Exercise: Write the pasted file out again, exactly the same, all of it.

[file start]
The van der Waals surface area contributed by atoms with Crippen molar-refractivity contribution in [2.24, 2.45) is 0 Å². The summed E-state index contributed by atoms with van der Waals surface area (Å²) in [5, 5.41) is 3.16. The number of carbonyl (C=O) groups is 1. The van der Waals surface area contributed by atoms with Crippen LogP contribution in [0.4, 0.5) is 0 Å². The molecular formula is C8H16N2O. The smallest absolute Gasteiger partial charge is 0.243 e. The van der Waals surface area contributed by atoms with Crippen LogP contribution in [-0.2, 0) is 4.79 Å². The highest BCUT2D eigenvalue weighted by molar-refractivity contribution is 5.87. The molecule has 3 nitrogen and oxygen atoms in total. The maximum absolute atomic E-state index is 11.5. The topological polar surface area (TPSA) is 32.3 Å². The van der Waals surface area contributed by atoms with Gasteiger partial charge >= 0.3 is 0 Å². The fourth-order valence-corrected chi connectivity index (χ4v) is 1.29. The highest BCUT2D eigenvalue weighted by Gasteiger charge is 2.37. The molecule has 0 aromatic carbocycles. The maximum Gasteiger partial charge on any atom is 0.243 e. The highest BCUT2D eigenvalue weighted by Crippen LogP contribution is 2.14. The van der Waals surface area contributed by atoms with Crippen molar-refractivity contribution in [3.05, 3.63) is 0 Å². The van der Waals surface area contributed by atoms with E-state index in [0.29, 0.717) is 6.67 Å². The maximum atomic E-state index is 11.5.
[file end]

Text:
The van der Waals surface area contributed by atoms with Crippen molar-refractivity contribution in [2.24, 2.45) is 0 Å². The summed E-state index contributed by atoms with van der Waals surface area (Å²) in [5, 5.41) is 3.16. The number of carbonyl (C=O) groups is 1. The van der Waals surface area contributed by atoms with Crippen LogP contribution in [0.4, 0.5) is 0 Å². The molecular formula is C8H16N2O. The smallest absolute Gasteiger partial charge is 0.243 e. The van der Waals surface area contributed by atoms with Crippen LogP contribution in [-0.2, 0) is 4.79 Å². The highest BCUT2D eigenvalue weighted by molar-refractivity contribution is 5.87. The molecule has 3 nitrogen and oxygen atoms in total. The maximum absolute atomic E-state index is 11.5. The topological polar surface area (TPSA) is 32.3 Å². The van der Waals surface area contributed by atoms with Gasteiger partial charge >= 0.3 is 0 Å². The fourth-order valence-corrected chi connectivity index (χ4v) is 1.29. The highest BCUT2D eigenvalue weighted by Gasteiger charge is 2.37. The molecule has 0 aromatic carbocycles. The maximum Gasteiger partial charge on any atom is 0.243 e. The highest BCUT2D eigenvalue weighted by Crippen LogP contribution is 2.14. The van der Waals surface area contributed by atoms with Crippen molar-refractivity contribution in [3.05, 3.63) is 0 Å². The van der Waals surface area contributed by atoms with E-state index in [0.29, 0.717) is 6.67 Å². The maximum atomic E-state index is 11.5.